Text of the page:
We are so thrilled to be (virtually) hosting Portland author Whitney Otto with her new book Art for the Ladylike, published by Mad Creek Books. In this inviting blend of biography and memoir, Otto examines her life in terms of the women artists who influenced her, asking, “Is there any social effect when a woman is explicit in her observing?” She limns the lives of eight pioneering women photographers—Sally Mann, Imogen Cunningham, Judy Dater, Ruth Orkin, Tina Modotti, Lee Miller, Madame Yvonne, and Grete Stern— to in turn excavate her own writer’s life. The result is an affecting exploration of what it means to be a woman, what it means to be an artist, and the perils and rewards of being both at once. In considering how feminism, career, and motherhood were entangled throughout her subjects’ lives as they tirelessly sought to render their visions and paved the way for others creating within the bounds of domesticity, Otto assesses her own struggles with balancing writing and the pulls of home life. Ultimately, she ponders the persistent question that artistic women face in a world that devalues women’s ambition: If what we love is what we are, how do those of us with multiple loves forge lives with room for everything?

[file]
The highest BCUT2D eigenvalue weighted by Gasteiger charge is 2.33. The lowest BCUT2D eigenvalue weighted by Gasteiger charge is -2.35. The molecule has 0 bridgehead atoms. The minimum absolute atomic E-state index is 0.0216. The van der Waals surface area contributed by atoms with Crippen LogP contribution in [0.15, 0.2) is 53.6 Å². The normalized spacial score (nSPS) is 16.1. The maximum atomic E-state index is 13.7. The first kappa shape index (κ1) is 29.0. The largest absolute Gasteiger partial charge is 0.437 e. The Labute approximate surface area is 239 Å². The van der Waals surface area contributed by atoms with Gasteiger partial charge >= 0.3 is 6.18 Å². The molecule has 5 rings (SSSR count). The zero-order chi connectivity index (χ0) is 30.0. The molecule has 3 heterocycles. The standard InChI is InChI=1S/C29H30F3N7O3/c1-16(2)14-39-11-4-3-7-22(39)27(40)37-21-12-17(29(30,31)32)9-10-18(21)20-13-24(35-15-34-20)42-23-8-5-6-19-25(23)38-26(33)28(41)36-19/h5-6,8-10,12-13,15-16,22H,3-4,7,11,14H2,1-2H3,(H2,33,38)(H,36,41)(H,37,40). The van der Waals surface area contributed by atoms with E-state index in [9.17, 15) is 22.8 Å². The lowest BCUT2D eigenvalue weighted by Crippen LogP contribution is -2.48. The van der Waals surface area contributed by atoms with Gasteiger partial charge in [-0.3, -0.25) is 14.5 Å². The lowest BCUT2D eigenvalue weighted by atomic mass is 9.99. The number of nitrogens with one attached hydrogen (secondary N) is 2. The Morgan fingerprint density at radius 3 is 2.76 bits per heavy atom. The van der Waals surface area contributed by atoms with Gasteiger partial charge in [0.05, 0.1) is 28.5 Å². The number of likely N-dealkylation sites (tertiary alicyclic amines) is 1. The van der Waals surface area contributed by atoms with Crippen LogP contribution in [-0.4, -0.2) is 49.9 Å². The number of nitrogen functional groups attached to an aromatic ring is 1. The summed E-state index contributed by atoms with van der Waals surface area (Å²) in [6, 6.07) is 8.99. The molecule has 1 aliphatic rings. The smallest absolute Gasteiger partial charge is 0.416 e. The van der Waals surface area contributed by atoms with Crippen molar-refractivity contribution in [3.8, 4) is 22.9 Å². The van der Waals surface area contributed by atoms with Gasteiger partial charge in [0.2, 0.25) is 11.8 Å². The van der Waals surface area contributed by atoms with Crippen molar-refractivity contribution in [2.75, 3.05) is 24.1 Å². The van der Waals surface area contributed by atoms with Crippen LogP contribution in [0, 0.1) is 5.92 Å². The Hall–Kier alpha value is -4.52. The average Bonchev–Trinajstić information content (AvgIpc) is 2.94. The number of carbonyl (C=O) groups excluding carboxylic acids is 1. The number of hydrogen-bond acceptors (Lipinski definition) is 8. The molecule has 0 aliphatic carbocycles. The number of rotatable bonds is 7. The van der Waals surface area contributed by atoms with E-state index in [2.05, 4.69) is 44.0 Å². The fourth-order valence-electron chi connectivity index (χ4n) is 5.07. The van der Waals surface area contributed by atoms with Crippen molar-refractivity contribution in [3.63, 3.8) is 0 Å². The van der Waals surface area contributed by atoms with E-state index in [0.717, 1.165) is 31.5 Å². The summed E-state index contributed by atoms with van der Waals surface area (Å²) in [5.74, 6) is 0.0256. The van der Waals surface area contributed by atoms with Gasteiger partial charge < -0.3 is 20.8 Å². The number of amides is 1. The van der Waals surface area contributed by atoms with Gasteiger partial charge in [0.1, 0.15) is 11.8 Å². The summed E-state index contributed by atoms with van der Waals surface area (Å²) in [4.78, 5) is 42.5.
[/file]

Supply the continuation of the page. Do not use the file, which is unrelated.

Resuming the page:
Whitney Otto is the author of five novels: How To Make an American Quilt, which was a New York Times bestseller and a NY Times Notable Book; nominated for the Los Angeles Times Art Seidenbaum Award, and adapted into a feature film produced by Steven Spielberg: Now You See Her, which was nominated for an Oregon Book Award and optioned for film; The Passion Dream Book, which was a Los Angeles Times bestseller, optioned for a film, and an Oregonian Book Club selection; A Collection of Beauties at the Height of Their Popularity, which was a Multnomah County Library selection; and her most recent novel, Eight Girls Taking Pictures. Otto's work has also appeared in anthologies, magazines, and the New York Times, The Los Angeles Times, The San Francisco